The front page is largely fictitious today. Hong Kong Chief Executive CY Leung ‘survives impeachment bid’, we are told. Ever since the procedure was invented in Medieval England, impeachment has largely been a political rather than legal weapon. The pro-democrats trying to get CY beheaded in the town square are no doubt inspired by the example of US President Bill Clinton, who was charged with perjury in the Monica Lewinsky affair. Substitute a car port roof for a vivacious and curvy intern, and a trellis for a cigar, and you’ve sort of pretty much got the case against CY. Clinton was found not guilty by the Senate, which acts as the court.
So it is a grand (and some would say archaic) gesture, which means that legislators and their supporters trying to impeach a leading public office-holder are in danger of coming across as pompous, pretentious, self-righteous, self-aggrandizing and/or boorish. In the UK, various extremely moral, ethical and – indeed – unimpeachable heroes of truth and justice went to some lengths to impeach Prime Minister Tony Blair for the war on Saddam Hussein; while the attempt was doomed, the feeling of being involved in such a campaign – and, dare we say, all the publicity and adoring support from trendy people – were better than sex. And this maybe helps explain why Hong Kong’s pro-democrats were jubilantly pronouncing their motion a victory yesterday even while agreeing with anyone pointing out that it was going to fail.
The votes that ‘negatived’ the motion came from the functional constituencies, which does at least give the pan-dems some authentic moral high ground. The story has also attracted a bit of attention overseas, where it could actually enhance the Big Lychee’s image as a modern Western-style democracy, because otherwise those Hongkongers wouldn’t have impeachments there would they? (Or have so much freedom.) I don’t suppose it has been widely reported across the border, though the local edition of China Daily can’t resist the opportunity to put the word ‘fizzles’ in a headline. To Mainland tourists, it must be like finding the Queen’s head on dollar coin: I’ve a feeling we’re not in Guizhou any more. Meanwhile, Hong Kong continues to await the pro-dems’ proposed solutions to air pollution and housing prices with interest.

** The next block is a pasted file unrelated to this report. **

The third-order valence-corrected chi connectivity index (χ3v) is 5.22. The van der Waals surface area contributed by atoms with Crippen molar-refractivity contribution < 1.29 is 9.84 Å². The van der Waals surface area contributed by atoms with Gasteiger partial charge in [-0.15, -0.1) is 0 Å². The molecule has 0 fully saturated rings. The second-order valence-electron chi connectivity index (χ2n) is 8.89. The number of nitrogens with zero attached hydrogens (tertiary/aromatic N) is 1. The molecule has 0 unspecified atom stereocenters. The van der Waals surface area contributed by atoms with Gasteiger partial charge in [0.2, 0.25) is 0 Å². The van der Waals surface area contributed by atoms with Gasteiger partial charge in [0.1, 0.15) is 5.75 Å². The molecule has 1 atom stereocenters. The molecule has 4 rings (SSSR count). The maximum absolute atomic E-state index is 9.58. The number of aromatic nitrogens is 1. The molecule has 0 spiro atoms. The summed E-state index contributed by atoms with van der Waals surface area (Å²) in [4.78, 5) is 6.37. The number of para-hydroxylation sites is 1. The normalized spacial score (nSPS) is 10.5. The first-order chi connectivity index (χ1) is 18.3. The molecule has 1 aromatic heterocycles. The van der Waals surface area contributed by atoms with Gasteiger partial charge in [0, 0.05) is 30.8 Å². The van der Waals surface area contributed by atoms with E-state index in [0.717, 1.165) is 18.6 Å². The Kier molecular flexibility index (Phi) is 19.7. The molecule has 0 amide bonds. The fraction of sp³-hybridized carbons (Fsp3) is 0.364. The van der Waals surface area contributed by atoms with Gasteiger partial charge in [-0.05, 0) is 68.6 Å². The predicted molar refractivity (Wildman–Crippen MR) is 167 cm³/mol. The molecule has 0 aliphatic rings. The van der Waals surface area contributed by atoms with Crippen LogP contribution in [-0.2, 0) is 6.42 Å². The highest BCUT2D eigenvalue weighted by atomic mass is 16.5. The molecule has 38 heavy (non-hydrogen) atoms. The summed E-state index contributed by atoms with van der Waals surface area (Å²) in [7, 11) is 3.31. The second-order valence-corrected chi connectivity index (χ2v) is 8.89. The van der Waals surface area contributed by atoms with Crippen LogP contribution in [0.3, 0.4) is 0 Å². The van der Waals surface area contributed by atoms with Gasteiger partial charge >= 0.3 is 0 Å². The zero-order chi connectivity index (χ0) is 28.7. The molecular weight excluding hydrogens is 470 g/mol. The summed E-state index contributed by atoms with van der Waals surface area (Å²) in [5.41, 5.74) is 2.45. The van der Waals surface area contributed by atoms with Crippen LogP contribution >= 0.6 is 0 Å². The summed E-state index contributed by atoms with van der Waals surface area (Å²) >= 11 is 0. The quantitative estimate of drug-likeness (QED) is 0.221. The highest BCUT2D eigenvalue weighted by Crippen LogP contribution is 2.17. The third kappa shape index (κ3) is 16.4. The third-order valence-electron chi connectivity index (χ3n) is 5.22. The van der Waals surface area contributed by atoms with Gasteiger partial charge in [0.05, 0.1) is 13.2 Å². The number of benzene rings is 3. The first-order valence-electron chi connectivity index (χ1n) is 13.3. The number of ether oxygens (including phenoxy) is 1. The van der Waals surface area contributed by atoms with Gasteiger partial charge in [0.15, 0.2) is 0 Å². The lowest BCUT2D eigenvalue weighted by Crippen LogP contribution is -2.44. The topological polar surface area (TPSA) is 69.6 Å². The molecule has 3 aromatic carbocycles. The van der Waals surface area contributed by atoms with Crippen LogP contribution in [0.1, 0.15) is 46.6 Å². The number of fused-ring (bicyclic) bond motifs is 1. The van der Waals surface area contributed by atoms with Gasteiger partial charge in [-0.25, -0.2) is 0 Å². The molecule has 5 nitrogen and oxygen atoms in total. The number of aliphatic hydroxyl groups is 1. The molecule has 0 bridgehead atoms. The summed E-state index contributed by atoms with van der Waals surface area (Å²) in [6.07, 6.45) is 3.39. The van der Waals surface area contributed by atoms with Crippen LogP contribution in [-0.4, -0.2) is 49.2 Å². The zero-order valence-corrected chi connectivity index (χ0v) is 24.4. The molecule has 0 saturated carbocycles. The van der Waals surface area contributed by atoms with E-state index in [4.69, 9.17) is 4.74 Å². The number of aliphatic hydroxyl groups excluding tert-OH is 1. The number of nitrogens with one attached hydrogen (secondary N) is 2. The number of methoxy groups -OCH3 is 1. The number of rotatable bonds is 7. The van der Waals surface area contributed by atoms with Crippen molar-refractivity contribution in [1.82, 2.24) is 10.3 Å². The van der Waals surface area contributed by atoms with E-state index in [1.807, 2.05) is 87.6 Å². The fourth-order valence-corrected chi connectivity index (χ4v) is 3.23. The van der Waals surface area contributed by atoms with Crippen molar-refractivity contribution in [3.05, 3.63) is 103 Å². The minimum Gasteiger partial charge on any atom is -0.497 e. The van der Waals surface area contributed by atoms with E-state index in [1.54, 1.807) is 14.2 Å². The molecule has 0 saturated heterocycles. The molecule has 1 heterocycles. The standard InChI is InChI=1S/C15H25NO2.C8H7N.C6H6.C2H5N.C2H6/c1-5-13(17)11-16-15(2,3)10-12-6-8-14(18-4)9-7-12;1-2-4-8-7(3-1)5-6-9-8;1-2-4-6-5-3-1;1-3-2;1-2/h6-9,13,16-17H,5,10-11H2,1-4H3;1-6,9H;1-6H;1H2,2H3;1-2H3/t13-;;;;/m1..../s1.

The other big item on the front page is an ad. ‘Recover your youth’, it says, ‘with 1,000 glasses of red wine’. To my amazement, the substance in the magic capsules actually exists, even though the word ‘resveratrol’ has ‘dreamed up by marketing department’ written all over it. Needless to say, the claims are garbage, and while red grape skins (or wine) may indeed contain some desirable nutrients, there are far cheaper and more enjoyable ways of obtaining them, which hardly need spelling out. The Standard carries quite a few ads for junk and semi-junk medicine/cosmetic products, and I would be intrigued to know which demographic the marketers are targeting (or think they’re targeting).
For people finding it hard to pin down how they feel about it all, and for amateur linguists and admirers of graphic representation of information, something factual: emotions for which there are no English words.